By Kathryn Vasel
PHILADELPHIA (CNN) — Consumers are going to have to wait a little longer to shop the Toys “R” Us liquidation sales.READ MORE: Pennsylvania Rep. Scott Perry Says FBI Agents Seized His Cellphone
The company had said it expected the sales to start Thursday. But there’s been a delay, a company spokesperson told CNNMoney Thursday morning. It now expects sales to likely start Friday.
The iconic toy giant announced last week that it will shut or sell all of its 735 US stores.
Shoppers looking to snag a bargain should act fast.
“It will be quick,” said Chuck Tatelbaum, a director with Tripp Scott, a Florida law firm, on how quickly the shelves will empty. “No more than 60 days, closer to 30 days.”
The more popular and favorite toys tend to move the fastest, and inventory is likely already slim.
“The [stores] haven’t gotten a lot of new inventory in the last month or two, so a lot of the popular things have probably already sold out,” said Tatelbaum.READ MORE: Chester County DA Taking Over Investigation Into Ellen Greenberg's Death
Consumers with Toys “R” Us gift cards and Endless Earnings e-gift cards should also hurry. The retailer will honor these forms of payment until April 20. It will not accept coupons or other rewards starting Thursday.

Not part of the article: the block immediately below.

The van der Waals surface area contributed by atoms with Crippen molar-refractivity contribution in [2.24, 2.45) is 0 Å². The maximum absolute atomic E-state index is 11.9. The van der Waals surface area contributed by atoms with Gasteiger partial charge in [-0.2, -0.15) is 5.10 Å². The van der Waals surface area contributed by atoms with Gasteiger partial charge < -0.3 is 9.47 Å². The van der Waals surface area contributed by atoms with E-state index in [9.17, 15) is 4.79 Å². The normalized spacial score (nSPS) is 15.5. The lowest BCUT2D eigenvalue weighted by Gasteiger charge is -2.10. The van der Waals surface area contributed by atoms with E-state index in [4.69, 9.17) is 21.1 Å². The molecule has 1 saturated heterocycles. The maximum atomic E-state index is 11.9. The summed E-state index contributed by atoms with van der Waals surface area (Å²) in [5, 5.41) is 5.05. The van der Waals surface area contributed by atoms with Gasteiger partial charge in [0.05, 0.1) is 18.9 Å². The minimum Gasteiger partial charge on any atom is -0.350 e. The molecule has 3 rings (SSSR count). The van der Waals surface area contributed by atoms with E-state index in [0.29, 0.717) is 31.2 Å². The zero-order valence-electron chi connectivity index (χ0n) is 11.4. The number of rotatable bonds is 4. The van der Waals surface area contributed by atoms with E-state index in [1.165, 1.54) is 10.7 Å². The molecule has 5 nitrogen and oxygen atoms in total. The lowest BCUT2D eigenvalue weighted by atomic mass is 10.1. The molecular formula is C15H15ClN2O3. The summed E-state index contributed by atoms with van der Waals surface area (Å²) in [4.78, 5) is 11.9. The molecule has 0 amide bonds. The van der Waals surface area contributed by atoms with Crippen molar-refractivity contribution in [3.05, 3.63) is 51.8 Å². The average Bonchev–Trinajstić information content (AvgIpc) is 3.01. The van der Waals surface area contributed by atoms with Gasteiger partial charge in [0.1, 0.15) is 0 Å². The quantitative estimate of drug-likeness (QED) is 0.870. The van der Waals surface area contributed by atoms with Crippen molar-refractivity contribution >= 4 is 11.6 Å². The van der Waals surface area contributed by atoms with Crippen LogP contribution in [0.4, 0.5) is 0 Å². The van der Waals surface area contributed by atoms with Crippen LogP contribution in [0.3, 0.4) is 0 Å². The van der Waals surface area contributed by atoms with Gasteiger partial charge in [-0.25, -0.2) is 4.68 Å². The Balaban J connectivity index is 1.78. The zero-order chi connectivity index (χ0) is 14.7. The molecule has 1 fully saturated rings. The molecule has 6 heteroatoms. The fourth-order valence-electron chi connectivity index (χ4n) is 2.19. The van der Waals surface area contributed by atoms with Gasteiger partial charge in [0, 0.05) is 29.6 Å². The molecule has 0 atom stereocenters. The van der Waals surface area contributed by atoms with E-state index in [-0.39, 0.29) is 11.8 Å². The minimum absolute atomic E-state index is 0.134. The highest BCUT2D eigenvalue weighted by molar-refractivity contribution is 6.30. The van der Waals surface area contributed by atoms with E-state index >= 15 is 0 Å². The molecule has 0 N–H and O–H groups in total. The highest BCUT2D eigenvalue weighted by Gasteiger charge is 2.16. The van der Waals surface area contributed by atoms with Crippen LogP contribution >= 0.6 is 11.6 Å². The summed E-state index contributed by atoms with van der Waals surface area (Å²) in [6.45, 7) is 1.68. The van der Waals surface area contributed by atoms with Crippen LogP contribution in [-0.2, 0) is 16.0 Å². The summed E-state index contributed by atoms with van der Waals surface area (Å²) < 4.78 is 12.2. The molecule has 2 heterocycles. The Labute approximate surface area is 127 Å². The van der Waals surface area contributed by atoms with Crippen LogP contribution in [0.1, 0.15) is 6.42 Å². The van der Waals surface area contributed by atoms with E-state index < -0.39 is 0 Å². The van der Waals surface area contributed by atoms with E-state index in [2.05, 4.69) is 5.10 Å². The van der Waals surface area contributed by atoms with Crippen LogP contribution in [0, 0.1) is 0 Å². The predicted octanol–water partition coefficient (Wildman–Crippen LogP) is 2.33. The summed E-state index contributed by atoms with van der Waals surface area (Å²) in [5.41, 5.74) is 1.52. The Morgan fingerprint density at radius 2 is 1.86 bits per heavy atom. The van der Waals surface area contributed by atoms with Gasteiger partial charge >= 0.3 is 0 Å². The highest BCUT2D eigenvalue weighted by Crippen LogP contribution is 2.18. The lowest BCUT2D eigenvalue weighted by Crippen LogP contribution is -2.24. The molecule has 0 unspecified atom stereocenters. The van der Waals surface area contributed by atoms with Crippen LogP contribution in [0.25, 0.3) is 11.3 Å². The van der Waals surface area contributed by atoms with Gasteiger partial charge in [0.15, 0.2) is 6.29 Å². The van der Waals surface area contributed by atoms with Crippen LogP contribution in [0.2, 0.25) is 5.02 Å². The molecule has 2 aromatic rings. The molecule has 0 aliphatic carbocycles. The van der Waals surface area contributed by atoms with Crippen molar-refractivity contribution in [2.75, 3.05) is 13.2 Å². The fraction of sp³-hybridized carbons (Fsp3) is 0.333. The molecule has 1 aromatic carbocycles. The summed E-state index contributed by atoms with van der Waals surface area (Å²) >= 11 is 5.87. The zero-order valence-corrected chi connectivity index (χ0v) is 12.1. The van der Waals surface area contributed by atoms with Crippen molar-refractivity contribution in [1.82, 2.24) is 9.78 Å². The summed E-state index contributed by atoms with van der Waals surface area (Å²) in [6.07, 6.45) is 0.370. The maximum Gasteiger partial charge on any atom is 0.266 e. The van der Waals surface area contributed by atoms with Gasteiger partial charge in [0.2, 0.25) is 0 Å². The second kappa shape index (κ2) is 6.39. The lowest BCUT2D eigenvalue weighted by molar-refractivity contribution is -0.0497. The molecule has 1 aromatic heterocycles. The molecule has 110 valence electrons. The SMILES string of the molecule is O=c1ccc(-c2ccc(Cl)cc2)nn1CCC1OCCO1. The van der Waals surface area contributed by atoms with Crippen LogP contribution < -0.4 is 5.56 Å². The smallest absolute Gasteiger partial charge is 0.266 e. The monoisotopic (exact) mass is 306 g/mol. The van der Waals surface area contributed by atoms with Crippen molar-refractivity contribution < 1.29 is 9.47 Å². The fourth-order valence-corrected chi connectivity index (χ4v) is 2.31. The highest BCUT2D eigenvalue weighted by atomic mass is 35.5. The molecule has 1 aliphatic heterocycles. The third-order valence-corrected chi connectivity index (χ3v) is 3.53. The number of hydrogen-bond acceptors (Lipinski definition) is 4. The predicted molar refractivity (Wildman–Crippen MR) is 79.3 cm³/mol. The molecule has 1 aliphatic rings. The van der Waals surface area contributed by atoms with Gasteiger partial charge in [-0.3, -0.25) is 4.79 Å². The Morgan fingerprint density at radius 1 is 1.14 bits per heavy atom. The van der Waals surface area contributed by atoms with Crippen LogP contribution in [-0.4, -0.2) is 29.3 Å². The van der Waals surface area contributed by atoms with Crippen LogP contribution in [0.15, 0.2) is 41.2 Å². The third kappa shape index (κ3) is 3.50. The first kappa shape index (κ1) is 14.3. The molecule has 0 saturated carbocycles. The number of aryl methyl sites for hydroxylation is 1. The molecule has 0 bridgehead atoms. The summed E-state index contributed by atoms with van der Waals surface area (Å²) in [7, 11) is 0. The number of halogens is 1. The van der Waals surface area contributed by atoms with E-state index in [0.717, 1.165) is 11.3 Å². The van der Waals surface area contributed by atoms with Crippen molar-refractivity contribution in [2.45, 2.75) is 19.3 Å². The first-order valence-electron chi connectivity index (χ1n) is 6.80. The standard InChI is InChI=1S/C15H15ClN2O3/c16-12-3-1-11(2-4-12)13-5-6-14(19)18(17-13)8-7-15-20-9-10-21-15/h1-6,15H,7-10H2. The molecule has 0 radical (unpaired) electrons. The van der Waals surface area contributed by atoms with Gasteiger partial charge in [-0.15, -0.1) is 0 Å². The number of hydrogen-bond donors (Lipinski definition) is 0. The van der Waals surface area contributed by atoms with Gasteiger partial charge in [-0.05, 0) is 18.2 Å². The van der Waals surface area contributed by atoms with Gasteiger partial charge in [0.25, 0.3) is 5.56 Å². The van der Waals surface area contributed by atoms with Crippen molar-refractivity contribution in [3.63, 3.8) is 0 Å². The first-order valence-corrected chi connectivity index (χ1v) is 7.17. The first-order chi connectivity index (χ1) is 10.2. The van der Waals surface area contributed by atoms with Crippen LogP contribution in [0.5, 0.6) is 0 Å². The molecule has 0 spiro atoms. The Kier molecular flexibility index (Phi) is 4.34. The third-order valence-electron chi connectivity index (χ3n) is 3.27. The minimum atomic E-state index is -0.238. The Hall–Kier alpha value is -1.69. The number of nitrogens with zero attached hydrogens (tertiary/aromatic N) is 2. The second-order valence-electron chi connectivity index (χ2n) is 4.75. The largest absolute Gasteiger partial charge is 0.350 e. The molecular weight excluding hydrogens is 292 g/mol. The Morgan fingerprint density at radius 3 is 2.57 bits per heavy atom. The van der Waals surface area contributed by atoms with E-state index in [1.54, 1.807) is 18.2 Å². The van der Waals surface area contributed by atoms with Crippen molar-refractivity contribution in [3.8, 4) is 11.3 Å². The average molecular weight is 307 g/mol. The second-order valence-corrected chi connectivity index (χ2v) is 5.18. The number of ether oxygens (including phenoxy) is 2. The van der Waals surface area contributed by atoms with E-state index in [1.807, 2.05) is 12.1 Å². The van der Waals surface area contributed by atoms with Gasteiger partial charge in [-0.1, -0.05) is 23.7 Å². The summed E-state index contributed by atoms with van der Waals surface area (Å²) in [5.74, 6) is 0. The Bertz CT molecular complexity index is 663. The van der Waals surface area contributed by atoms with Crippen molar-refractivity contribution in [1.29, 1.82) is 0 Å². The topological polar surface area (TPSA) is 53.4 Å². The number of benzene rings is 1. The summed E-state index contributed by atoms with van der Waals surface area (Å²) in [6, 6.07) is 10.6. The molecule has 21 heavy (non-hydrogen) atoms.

Stores will accept returns on products purchased before the liquidation for the next 30 days. All purchases made during the store closing process are final sale, which means they cannot be returned or exchanged.
Consumers planning on going to the store for one last walk up and down the aisles to reminisce could face a different reality.
“People will go for one last time, but I am not sure it will translate into buying,” said Tatelbaum. “I think you are going to find a general malaise – not happy and joyful employees … this is going to be almost like a wake.”
The company has been posting job openings recently for temporary positions to help during the liquidation process.
But the store closings mean that around 31,000 employees will ultimately be laid off.MORE NEWS: Philadelphia Tennis Players React To Serena Williams' Retirement Announcement
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